The voice in my head

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I slid the wrapper off the straw, blew air through it and stabbed it through the plastic lid of my Chick-fil-A tea.

Eleven-year-old Jack questioned the move he has likely seen me do a thousand times. “Why do you always blow air through the straw before you put it in the drink?”

aunt-eunice4-200x300“Because that’s what Aunt Eunice always did.”

(Aunt Eunice was my smart, witty great aunt who taught me how to diagram sentences when I was a kid, just for fun. She also gave me a can of Lipton tea every Sunday afternoon when I’d visit her. She’d pop the top of the can, pull a straw out of her cupboard, and blow air through it before sticking it into the can of tea.)

Jack pressed for a better explanation. “Why did Aunt Eunice always blow through the straw?”

“I asked her that question once. She said you never know whether or not a tiny bug has crawled into the straw, so she’d blow through it, just in case. You wouldn’t want to drink a bug, right?”

“No, I wouldn’t.”

“Well, then, there you go.”

He seemed somewhat satisfied with the answer. But it made me realize just how many things I do simply because the women who came before me did them, too. The straw-blowing habit is one of them and fig jelly is another.

At our house, we eat fig jelly on toast. Why? Because that’s what my mom has smeared on toast since before I could even say the word toast. I love fig jelly. Every other jelly pales in comparison and my three kids agree, even though they definitely wouldn’t be able to identify an actual fig in a fruit line-up.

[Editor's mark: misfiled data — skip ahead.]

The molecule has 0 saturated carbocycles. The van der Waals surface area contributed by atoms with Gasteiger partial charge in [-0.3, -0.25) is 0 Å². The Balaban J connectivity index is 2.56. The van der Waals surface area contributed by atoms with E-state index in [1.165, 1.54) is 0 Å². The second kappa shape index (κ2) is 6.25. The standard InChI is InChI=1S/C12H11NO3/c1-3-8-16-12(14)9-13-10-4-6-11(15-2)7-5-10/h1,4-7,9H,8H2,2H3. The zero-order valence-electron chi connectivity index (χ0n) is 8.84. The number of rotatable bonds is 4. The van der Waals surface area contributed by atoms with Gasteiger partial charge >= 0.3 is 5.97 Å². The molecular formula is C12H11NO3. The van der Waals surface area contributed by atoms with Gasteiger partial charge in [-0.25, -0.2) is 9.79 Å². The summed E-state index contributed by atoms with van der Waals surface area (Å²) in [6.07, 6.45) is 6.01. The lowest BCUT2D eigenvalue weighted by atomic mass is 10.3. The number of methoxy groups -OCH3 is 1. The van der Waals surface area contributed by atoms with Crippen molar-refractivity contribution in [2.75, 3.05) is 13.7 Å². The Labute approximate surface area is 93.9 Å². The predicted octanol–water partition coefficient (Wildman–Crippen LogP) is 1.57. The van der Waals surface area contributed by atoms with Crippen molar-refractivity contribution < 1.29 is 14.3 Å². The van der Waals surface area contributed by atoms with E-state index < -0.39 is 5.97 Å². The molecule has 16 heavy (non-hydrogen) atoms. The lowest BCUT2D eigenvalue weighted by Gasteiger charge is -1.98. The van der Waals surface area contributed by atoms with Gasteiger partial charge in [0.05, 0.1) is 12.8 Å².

fig jellyThe only problem is that fig jelly is not exactly winning any popularity contests in the bread and jelly aisle. Lately I haven’t been able to find it at the store where we usually shop. It probably got bumped for a more modern, showy jelly like mango or blueberry lemon. Don’t get me wrong. Other jellies might be delicious, but my heart belongs to Braswell’s Fig Preserves. Anything else is just getting by.

So I drive across town to the one grocery store that still stocks it and hope I’m lucky enough to find it tucked away on the top shelf, overshadowed by red raspberry and blackberry fruit spread. The store usually has only two or three jars of fig, and I buy all of them just in case this is the last shipment.

The straw-blowing compulsion and the stockpile of fig jelly in my pantry help prove just how powerful a woman’s influence is – in little things and in big ones. So often, the “little voice” in our head belongs mostly to our mothers.

When I’m driving in a hard rain, the voice reminds me to slow down so the car won’t hydroplane. When I feel a sore throat coming on, the voice tells me to gargle with warm saltwater, even though I hate it. And when I’m worried or unsure, the voice reminds me God will take care of us.

One of the most humbling parts of becoming a mother myself is the knowledge that my voice is taking up residence in my own kids. I pray that voice will be a blessing and never a stumbling block. I pray it builds them up and makes them feel loved long after I’m gone. And I thank God I came from a long line of women who gave that same gift of love to me.

From our home to yours, Happy Mother’s Day.

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